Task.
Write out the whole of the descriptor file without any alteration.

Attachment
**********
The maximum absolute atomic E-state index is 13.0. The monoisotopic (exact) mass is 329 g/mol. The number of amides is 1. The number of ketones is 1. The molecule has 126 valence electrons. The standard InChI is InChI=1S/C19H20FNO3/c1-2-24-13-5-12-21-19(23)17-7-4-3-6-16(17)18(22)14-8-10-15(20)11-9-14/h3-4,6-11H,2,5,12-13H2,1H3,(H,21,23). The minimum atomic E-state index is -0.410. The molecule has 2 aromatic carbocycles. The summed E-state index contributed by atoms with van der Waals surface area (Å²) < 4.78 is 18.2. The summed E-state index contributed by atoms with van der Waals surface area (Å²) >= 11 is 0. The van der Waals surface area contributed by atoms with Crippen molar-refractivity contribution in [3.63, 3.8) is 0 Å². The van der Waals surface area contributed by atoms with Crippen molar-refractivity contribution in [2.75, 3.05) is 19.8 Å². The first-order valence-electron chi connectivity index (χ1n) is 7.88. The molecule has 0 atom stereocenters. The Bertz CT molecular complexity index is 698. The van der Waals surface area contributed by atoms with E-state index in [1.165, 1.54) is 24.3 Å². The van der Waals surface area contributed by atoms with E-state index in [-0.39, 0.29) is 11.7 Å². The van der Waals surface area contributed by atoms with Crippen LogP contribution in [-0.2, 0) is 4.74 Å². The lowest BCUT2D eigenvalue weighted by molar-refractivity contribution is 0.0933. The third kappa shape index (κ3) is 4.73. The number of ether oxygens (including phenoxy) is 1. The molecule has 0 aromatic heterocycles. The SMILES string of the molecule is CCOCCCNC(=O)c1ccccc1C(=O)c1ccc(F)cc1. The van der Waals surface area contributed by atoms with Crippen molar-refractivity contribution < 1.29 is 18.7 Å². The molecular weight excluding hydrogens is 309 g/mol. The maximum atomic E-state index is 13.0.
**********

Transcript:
The maximum absolute atomic E-state index is 13.0. The monoisotopic (exact) mass is 329 g/mol. The number of amides is 1. The number of ketones is 1. The molecule has 126 valence electrons. The standard InChI is InChI=1S/C19H20FNO3/c1-2-24-13-5-12-21-19(23)17-7-4-3-6-16(17)18(22)14-8-10-15(20)11-9-14/h3-4,6-11H,2,5,12-13H2,1H3,(H,21,23). The minimum atomic E-state index is -0.410. The molecule has 2 aromatic carbocycles. The summed E-state index contributed by atoms with van der Waals surface area (Å²) < 4.78 is 18.2. The summed E-state index contributed by atoms with van der Waals surface area (Å²) >= 11 is 0. The van der Waals surface area contributed by atoms with Crippen molar-refractivity contribution in [3.63, 3.8) is 0 Å². The van der Waals surface area contributed by atoms with Crippen molar-refractivity contribution in [2.75, 3.05) is 19.8 Å². The first-order valence-electron chi connectivity index (χ1n) is 7.88. The molecule has 0 atom stereocenters. The Bertz CT molecular complexity index is 698. The van der Waals surface area contributed by atoms with E-state index in [1.165, 1.54) is 24.3 Å². The van der Waals surface area contributed by atoms with E-state index in [-0.39, 0.29) is 11.7 Å². The van der Waals surface area contributed by atoms with Crippen LogP contribution in [-0.2, 0) is 4.74 Å². The lowest BCUT2D eigenvalue weighted by molar-refractivity contribution is 0.0933. The third kappa shape index (κ3) is 4.73. The number of ether oxygens (including phenoxy) is 1. The molecule has 0 aromatic heterocycles. The SMILES string of the molecule is CCOCCCNC(=O)c1ccccc1C(=O)c1ccc(F)cc1. The van der Waals surface area contributed by atoms with Crippen molar-refractivity contribution < 1.29 is 18.7 Å². The molecular weight excluding hydrogens is 309 g/mol. The maximum atomic E-state index is 13.0.